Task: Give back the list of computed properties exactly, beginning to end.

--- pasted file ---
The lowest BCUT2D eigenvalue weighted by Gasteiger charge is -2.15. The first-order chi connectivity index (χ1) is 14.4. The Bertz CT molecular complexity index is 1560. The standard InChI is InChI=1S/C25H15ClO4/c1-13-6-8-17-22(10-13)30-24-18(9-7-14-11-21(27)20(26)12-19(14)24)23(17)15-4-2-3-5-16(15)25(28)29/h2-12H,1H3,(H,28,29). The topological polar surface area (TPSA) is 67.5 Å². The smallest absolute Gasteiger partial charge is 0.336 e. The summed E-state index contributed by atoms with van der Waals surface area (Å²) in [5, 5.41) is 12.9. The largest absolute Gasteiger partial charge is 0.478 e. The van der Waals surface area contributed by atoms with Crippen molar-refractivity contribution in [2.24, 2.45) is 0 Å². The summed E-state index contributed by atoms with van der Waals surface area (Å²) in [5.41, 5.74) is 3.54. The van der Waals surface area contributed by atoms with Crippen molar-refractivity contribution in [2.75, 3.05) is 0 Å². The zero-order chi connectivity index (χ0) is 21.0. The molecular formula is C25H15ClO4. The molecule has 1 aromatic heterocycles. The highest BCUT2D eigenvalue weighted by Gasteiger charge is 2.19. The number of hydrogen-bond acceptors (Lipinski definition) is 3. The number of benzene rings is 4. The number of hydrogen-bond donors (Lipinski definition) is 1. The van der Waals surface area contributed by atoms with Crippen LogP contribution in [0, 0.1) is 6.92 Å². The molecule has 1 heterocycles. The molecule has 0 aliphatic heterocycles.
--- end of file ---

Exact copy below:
The lowest BCUT2D eigenvalue weighted by Gasteiger charge is -2.15. The first-order chi connectivity index (χ1) is 14.4. The Bertz CT molecular complexity index is 1560. The standard InChI is InChI=1S/C25H15ClO4/c1-13-6-8-17-22(10-13)30-24-18(9-7-14-11-21(27)20(26)12-19(14)24)23(17)15-4-2-3-5-16(15)25(28)29/h2-12H,1H3,(H,28,29). The topological polar surface area (TPSA) is 67.5 Å². The smallest absolute Gasteiger partial charge is 0.336 e. The summed E-state index contributed by atoms with van der Waals surface area (Å²) in [5, 5.41) is 12.9. The largest absolute Gasteiger partial charge is 0.478 e. The van der Waals surface area contributed by atoms with Crippen molar-refractivity contribution in [2.24, 2.45) is 0 Å². The summed E-state index contributed by atoms with van der Waals surface area (Å²) in [5.41, 5.74) is 3.54. The van der Waals surface area contributed by atoms with Crippen molar-refractivity contribution in [2.75, 3.05) is 0 Å². The zero-order chi connectivity index (χ0) is 21.0. The molecular formula is C25H15ClO4. The molecule has 1 aromatic heterocycles. The highest BCUT2D eigenvalue weighted by Gasteiger charge is 2.19. The number of hydrogen-bond acceptors (Lipinski definition) is 3. The number of benzene rings is 4. The number of hydrogen-bond donors (Lipinski definition) is 1. The van der Waals surface area contributed by atoms with Crippen LogP contribution in [0, 0.1) is 6.92 Å². The molecule has 1 heterocycles. The molecule has 0 aliphatic heterocycles.